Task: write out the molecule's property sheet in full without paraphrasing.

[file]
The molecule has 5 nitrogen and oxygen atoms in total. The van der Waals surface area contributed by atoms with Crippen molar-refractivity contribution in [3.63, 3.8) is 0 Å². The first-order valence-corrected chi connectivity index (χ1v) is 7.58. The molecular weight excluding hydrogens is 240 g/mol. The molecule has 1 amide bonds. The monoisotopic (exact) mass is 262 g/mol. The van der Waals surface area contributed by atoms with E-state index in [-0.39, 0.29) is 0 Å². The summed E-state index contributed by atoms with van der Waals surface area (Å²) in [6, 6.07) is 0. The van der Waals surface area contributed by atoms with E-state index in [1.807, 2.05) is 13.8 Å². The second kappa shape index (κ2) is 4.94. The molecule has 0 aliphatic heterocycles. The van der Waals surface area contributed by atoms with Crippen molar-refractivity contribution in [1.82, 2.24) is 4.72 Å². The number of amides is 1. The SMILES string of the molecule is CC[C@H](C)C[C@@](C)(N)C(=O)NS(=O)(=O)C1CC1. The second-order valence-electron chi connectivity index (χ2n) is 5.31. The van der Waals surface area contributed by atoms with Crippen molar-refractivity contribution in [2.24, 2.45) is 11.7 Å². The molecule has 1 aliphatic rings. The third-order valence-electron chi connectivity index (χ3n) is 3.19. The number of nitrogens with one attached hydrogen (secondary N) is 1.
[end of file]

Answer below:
The molecule has 5 nitrogen and oxygen atoms in total. The van der Waals surface area contributed by atoms with Crippen molar-refractivity contribution in [3.63, 3.8) is 0 Å². The first-order valence-corrected chi connectivity index (χ1v) is 7.58. The molecular weight excluding hydrogens is 240 g/mol. The molecule has 1 amide bonds. The monoisotopic (exact) mass is 262 g/mol. The van der Waals surface area contributed by atoms with E-state index in [-0.39, 0.29) is 0 Å². The summed E-state index contributed by atoms with van der Waals surface area (Å²) in [6, 6.07) is 0. The van der Waals surface area contributed by atoms with E-state index in [1.807, 2.05) is 13.8 Å². The second kappa shape index (κ2) is 4.94. The molecule has 0 aliphatic heterocycles. The van der Waals surface area contributed by atoms with Crippen molar-refractivity contribution in [1.82, 2.24) is 4.72 Å². The number of amides is 1. The SMILES string of the molecule is CC[C@H](C)C[C@@](C)(N)C(=O)NS(=O)(=O)C1CC1. The second-order valence-electron chi connectivity index (χ2n) is 5.31. The van der Waals surface area contributed by atoms with Crippen molar-refractivity contribution in [2.24, 2.45) is 11.7 Å². The molecule has 1 aliphatic rings. The third-order valence-electron chi connectivity index (χ3n) is 3.19. The number of nitrogens with one attached hydrogen (secondary N) is 1.